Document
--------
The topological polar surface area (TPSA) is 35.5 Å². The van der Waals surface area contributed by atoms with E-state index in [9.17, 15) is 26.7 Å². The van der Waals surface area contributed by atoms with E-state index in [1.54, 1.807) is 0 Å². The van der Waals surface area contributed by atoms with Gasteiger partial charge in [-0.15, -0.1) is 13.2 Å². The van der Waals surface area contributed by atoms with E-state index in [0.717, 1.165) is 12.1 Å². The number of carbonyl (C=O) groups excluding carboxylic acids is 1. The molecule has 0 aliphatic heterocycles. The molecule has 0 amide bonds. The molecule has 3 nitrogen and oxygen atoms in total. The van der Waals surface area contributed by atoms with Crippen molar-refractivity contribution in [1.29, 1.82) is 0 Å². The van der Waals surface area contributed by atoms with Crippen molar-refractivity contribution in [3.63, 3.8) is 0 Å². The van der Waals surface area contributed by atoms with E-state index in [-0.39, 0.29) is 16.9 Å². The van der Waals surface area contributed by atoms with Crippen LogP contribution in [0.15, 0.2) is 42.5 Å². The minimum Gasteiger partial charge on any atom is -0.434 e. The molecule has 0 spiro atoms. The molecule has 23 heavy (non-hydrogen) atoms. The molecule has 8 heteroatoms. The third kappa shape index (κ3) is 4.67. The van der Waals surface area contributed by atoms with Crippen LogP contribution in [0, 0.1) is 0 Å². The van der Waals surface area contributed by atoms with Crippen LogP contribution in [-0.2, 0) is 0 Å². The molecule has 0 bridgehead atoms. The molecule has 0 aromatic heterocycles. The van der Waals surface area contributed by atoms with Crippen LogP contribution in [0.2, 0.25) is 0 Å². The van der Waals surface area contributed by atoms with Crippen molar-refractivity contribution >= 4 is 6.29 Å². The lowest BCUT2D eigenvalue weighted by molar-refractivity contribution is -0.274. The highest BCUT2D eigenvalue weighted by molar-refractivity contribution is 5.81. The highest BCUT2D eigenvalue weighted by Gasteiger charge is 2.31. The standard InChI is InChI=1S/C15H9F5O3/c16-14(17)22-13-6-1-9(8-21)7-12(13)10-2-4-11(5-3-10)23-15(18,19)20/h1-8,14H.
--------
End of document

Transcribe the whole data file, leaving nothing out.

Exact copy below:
The topological polar surface area (TPSA) is 35.5 Å². The van der Waals surface area contributed by atoms with E-state index in [9.17, 15) is 26.7 Å². The van der Waals surface area contributed by atoms with E-state index in [1.54, 1.807) is 0 Å². The van der Waals surface area contributed by atoms with Gasteiger partial charge in [-0.15, -0.1) is 13.2 Å². The van der Waals surface area contributed by atoms with E-state index in [0.717, 1.165) is 12.1 Å². The number of carbonyl (C=O) groups excluding carboxylic acids is 1. The molecule has 0 aliphatic heterocycles. The molecule has 0 amide bonds. The molecule has 3 nitrogen and oxygen atoms in total. The van der Waals surface area contributed by atoms with Crippen molar-refractivity contribution in [1.29, 1.82) is 0 Å². The van der Waals surface area contributed by atoms with Crippen molar-refractivity contribution in [3.63, 3.8) is 0 Å². The van der Waals surface area contributed by atoms with E-state index in [-0.39, 0.29) is 16.9 Å². The van der Waals surface area contributed by atoms with Crippen LogP contribution in [0.15, 0.2) is 42.5 Å². The minimum Gasteiger partial charge on any atom is -0.434 e. The molecule has 0 spiro atoms. The molecule has 23 heavy (non-hydrogen) atoms. The molecule has 8 heteroatoms. The third kappa shape index (κ3) is 4.67. The van der Waals surface area contributed by atoms with Crippen LogP contribution in [0, 0.1) is 0 Å². The van der Waals surface area contributed by atoms with Crippen LogP contribution in [-0.2, 0) is 0 Å². The molecule has 0 bridgehead atoms. The molecule has 0 aromatic heterocycles. The van der Waals surface area contributed by atoms with Crippen LogP contribution in [0.2, 0.25) is 0 Å². The van der Waals surface area contributed by atoms with Crippen molar-refractivity contribution >= 4 is 6.29 Å². The lowest BCUT2D eigenvalue weighted by molar-refractivity contribution is -0.274. The highest BCUT2D eigenvalue weighted by molar-refractivity contribution is 5.81. The highest BCUT2D eigenvalue weighted by Gasteiger charge is 2.31. The standard InChI is InChI=1S/C15H9F5O3/c16-14(17)22-13-6-1-9(8-21)7-12(13)10-2-4-11(5-3-10)23-15(18,19)20/h1-8,14H.